Table of Contents ×
- 1 Explainer Videos and the Sales Funnel
- 2 3 Powerful Ways to Use Explainer Videos to Boost Sales
- 2.1 Decide What You Can Usefully Explain
- 2.2 Explainer Videos: The QnA
- 2.3 Invest In High-Quality Production
- 2.4 Embed the Videos in All Suitable Locations
- 3 Sales Videos Example
- 4 Does a Homepage Explainer Video Boosts Sales?
Barring the occasional exception (involving someone who knows exactly what they want and just can’t wait to place an order), making an online sales strategy takes work.
You need to convince the prospective customer to part with their money, and they might have various reservations (or even objections) that are holding them back.
Now, how do you manage it?
You can polish the persuasive powers of your product copy, of course — that can certainly help push the reader towards converting. You can improve the clarity of your page layout. You can even throw in some appealing imagery to catch the eye and clarify some elements.
But if you really want to make an impact, you should try using explainer videos.
Explainer Videos and the Sales Funnel
Explainer videos – they’re the modern version of a how-to manual and a staple method of communication and instruction.
Instead of throwing videos around the net at random intervals, treat your video launches as you would any other part of your marketing campaigns; in a methodical, logical, and organized fashion.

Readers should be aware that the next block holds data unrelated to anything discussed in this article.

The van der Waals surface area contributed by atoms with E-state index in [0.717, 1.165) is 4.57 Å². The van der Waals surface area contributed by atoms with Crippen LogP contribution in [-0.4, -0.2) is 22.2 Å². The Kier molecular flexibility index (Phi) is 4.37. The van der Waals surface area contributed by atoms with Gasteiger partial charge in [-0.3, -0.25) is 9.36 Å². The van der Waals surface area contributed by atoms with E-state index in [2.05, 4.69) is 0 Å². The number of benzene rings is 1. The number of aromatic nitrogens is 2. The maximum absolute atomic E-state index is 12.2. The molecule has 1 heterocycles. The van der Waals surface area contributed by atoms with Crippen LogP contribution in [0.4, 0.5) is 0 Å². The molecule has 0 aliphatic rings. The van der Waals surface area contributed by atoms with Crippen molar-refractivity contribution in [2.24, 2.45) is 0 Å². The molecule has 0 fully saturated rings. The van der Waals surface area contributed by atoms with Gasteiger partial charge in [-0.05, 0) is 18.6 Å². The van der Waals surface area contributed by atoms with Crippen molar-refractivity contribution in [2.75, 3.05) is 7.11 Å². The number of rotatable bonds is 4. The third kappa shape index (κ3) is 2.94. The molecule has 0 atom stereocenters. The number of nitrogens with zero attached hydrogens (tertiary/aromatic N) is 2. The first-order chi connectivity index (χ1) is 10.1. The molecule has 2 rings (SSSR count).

Let’s take a look at what stages of the sales funnel you should launch different types of explainer videos.
What is The Sales Funnel?
If you’re involved in marketing, either for your own business or someone else’s, chances are you’ve heard of the sales funnel.
In short, the sales funnel consists of different stages of your buyer’s journey.
Your job is to guide your potential customers through the sales funnel and out the other side.
The sales funnel can be represented in different ways and with different amounts of stages. For our purposes, we are using a 6-stage funnel, which are:
It’s worth noting here that not everyone who enters the sales funnel makes it to the bitter end.
Expect around a 50% drop-off at each stage. Every stage of the sales funnel has its own purpose and your marketing techniques should alter for each stage, including what videos to launch.
Stage #1—Awareness and Interest
Awareness and interest are the first two stages.
They consist of people who are being introduced to your brand or product for the first time.
These types of explainer videos are intended to draw in a new audience and as such you need to concentrate on those who don’t already know about what you have to offer.
Your sales videos at this point should consist of broader information to bridge the gap between awareness and interest.
Highlight the benefits of using your product or services and how they can help your audience get past a particular pain point or problem.
You are effectively offering a solution.
Call-to-actions in these first two stages need to steer your audience towards the next stages of the sales funnel. Use phrases like “watch [next video] to learn more”, or “click here to see how it works”.
When to launch: Launch these types of videos when you are working on building brand awareness or are launching a new product or service.